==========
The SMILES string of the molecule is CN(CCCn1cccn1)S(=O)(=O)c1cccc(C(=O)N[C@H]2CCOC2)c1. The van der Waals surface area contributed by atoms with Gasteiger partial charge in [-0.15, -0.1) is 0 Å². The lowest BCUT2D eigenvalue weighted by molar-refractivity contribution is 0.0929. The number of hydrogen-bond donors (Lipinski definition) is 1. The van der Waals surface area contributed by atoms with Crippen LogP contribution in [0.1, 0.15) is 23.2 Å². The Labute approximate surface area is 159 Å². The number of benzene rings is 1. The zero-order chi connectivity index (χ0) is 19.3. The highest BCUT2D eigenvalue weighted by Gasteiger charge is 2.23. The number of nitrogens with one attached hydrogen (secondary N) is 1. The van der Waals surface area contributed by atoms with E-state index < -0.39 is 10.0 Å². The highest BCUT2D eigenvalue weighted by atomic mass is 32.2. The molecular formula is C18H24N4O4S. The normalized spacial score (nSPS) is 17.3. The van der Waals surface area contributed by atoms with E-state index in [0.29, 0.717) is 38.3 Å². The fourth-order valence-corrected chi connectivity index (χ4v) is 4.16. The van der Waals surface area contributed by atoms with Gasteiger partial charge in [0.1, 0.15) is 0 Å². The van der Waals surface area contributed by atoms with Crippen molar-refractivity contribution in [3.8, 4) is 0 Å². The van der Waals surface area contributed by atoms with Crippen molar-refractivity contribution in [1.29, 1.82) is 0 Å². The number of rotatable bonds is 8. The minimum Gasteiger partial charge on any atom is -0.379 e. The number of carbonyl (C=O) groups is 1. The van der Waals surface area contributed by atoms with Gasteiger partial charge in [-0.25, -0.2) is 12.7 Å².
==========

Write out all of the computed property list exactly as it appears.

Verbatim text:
The SMILES string of the molecule is CN(CCCn1cccn1)S(=O)(=O)c1cccc(C(=O)N[C@H]2CCOC2)c1. The van der Waals surface area contributed by atoms with Gasteiger partial charge in [-0.15, -0.1) is 0 Å². The lowest BCUT2D eigenvalue weighted by molar-refractivity contribution is 0.0929. The number of hydrogen-bond donors (Lipinski definition) is 1. The van der Waals surface area contributed by atoms with Crippen LogP contribution in [0.1, 0.15) is 23.2 Å². The Labute approximate surface area is 159 Å². The number of benzene rings is 1. The zero-order chi connectivity index (χ0) is 19.3. The highest BCUT2D eigenvalue weighted by Gasteiger charge is 2.23. The number of nitrogens with one attached hydrogen (secondary N) is 1. The van der Waals surface area contributed by atoms with E-state index < -0.39 is 10.0 Å². The highest BCUT2D eigenvalue weighted by atomic mass is 32.2. The molecular formula is C18H24N4O4S. The normalized spacial score (nSPS) is 17.3. The van der Waals surface area contributed by atoms with E-state index in [0.29, 0.717) is 38.3 Å². The fourth-order valence-corrected chi connectivity index (χ4v) is 4.16. The van der Waals surface area contributed by atoms with Gasteiger partial charge in [0.1, 0.15) is 0 Å². The van der Waals surface area contributed by atoms with Crippen molar-refractivity contribution in [3.8, 4) is 0 Å². The van der Waals surface area contributed by atoms with Crippen molar-refractivity contribution in [1.29, 1.82) is 0 Å². The number of rotatable bonds is 8. The minimum Gasteiger partial charge on any atom is -0.379 e. The number of carbonyl (C=O) groups is 1. The van der Waals surface area contributed by atoms with Gasteiger partial charge in [-0.25, -0.2) is 12.7 Å².